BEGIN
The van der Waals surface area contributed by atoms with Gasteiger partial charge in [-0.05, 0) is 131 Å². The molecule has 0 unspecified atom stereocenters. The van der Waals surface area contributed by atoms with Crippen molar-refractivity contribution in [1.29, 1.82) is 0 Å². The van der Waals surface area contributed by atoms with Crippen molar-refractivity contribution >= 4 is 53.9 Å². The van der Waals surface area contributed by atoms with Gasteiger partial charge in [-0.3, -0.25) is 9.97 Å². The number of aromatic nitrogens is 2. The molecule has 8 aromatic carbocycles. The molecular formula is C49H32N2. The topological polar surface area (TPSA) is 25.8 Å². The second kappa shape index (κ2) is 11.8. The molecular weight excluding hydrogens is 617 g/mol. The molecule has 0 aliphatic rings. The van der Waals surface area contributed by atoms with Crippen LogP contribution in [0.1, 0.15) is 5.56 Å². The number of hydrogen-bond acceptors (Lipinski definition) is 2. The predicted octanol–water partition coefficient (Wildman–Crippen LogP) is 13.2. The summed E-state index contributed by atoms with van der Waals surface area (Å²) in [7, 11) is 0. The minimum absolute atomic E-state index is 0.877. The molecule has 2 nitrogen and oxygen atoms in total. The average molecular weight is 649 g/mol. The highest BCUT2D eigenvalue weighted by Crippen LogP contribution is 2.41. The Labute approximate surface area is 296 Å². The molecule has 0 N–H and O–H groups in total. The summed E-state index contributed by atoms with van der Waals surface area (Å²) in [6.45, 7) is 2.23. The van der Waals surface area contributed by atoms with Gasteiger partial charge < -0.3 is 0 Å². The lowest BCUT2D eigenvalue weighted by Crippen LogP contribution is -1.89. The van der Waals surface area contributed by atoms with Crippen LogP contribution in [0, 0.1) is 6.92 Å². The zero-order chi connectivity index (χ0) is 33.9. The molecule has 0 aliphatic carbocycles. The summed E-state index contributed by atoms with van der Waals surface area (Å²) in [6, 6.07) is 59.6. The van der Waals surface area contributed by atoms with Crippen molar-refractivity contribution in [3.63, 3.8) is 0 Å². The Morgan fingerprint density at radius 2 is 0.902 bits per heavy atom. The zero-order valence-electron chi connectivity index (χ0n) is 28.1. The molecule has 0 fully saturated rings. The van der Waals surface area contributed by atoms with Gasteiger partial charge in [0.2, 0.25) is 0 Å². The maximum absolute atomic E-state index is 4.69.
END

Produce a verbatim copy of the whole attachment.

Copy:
The van der Waals surface area contributed by atoms with Gasteiger partial charge in [-0.05, 0) is 131 Å². The molecule has 0 unspecified atom stereocenters. The van der Waals surface area contributed by atoms with Crippen molar-refractivity contribution in [1.29, 1.82) is 0 Å². The van der Waals surface area contributed by atoms with Crippen molar-refractivity contribution >= 4 is 53.9 Å². The van der Waals surface area contributed by atoms with Gasteiger partial charge in [-0.3, -0.25) is 9.97 Å². The number of aromatic nitrogens is 2. The molecule has 8 aromatic carbocycles. The molecular formula is C49H32N2. The topological polar surface area (TPSA) is 25.8 Å². The second kappa shape index (κ2) is 11.8. The molecular weight excluding hydrogens is 617 g/mol. The molecule has 0 aliphatic rings. The van der Waals surface area contributed by atoms with Crippen LogP contribution in [0.1, 0.15) is 5.56 Å². The number of hydrogen-bond acceptors (Lipinski definition) is 2. The predicted octanol–water partition coefficient (Wildman–Crippen LogP) is 13.2. The summed E-state index contributed by atoms with van der Waals surface area (Å²) in [7, 11) is 0. The minimum absolute atomic E-state index is 0.877. The molecule has 2 nitrogen and oxygen atoms in total. The average molecular weight is 649 g/mol. The highest BCUT2D eigenvalue weighted by Crippen LogP contribution is 2.41. The Labute approximate surface area is 296 Å². The molecule has 0 N–H and O–H groups in total. The summed E-state index contributed by atoms with van der Waals surface area (Å²) in [6.45, 7) is 2.23. The van der Waals surface area contributed by atoms with Gasteiger partial charge < -0.3 is 0 Å². The lowest BCUT2D eigenvalue weighted by Crippen LogP contribution is -1.89. The van der Waals surface area contributed by atoms with Crippen LogP contribution in [0, 0.1) is 6.92 Å². The zero-order chi connectivity index (χ0) is 33.9. The molecule has 0 aliphatic carbocycles. The summed E-state index contributed by atoms with van der Waals surface area (Å²) in [6, 6.07) is 59.6. The van der Waals surface area contributed by atoms with Crippen molar-refractivity contribution in [3.63, 3.8) is 0 Å². The Morgan fingerprint density at radius 2 is 0.902 bits per heavy atom. The zero-order valence-electron chi connectivity index (χ0n) is 28.1. The molecule has 0 fully saturated rings. The van der Waals surface area contributed by atoms with Gasteiger partial charge in [0.2, 0.25) is 0 Å². The maximum absolute atomic E-state index is 4.69.